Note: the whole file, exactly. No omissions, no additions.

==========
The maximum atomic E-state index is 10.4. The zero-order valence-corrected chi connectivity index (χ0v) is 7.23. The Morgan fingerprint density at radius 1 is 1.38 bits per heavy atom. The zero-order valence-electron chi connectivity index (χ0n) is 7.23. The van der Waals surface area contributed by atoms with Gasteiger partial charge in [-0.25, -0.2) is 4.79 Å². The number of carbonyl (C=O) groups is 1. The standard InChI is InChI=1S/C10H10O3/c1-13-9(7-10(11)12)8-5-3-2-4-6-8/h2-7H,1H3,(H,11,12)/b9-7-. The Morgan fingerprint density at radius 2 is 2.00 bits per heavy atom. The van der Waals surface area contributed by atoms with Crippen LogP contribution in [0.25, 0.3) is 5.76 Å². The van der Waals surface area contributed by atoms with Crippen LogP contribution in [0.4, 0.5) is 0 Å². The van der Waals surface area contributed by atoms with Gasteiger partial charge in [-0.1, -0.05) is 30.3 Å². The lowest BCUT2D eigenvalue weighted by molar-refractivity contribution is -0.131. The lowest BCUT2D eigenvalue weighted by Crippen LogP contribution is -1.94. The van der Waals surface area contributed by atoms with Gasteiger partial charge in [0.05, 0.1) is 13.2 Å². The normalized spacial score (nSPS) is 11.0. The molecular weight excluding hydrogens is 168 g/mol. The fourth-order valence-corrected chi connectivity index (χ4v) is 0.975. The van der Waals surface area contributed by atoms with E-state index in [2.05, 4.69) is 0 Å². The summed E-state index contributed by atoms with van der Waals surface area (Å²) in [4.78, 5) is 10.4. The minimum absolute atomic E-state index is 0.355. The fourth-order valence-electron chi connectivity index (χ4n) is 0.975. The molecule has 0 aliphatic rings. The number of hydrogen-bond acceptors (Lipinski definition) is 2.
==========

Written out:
The maximum atomic E-state index is 10.4. The zero-order valence-corrected chi connectivity index (χ0v) is 7.23. The Morgan fingerprint density at radius 1 is 1.38 bits per heavy atom. The zero-order valence-electron chi connectivity index (χ0n) is 7.23. The van der Waals surface area contributed by atoms with Gasteiger partial charge in [-0.25, -0.2) is 4.79 Å². The number of carbonyl (C=O) groups is 1. The standard InChI is InChI=1S/C10H10O3/c1-13-9(7-10(11)12)8-5-3-2-4-6-8/h2-7H,1H3,(H,11,12)/b9-7-. The Morgan fingerprint density at radius 2 is 2.00 bits per heavy atom. The van der Waals surface area contributed by atoms with Crippen LogP contribution in [0.25, 0.3) is 5.76 Å². The van der Waals surface area contributed by atoms with Crippen LogP contribution in [0.4, 0.5) is 0 Å². The van der Waals surface area contributed by atoms with Gasteiger partial charge in [-0.1, -0.05) is 30.3 Å². The lowest BCUT2D eigenvalue weighted by molar-refractivity contribution is -0.131. The lowest BCUT2D eigenvalue weighted by Crippen LogP contribution is -1.94. The van der Waals surface area contributed by atoms with Gasteiger partial charge in [0.05, 0.1) is 13.2 Å². The normalized spacial score (nSPS) is 11.0. The molecular weight excluding hydrogens is 168 g/mol. The fourth-order valence-corrected chi connectivity index (χ4v) is 0.975. The van der Waals surface area contributed by atoms with E-state index in [2.05, 4.69) is 0 Å². The summed E-state index contributed by atoms with van der Waals surface area (Å²) in [4.78, 5) is 10.4. The minimum absolute atomic E-state index is 0.355. The fourth-order valence-electron chi connectivity index (χ4n) is 0.975. The molecule has 0 aliphatic rings. The number of hydrogen-bond acceptors (Lipinski definition) is 2.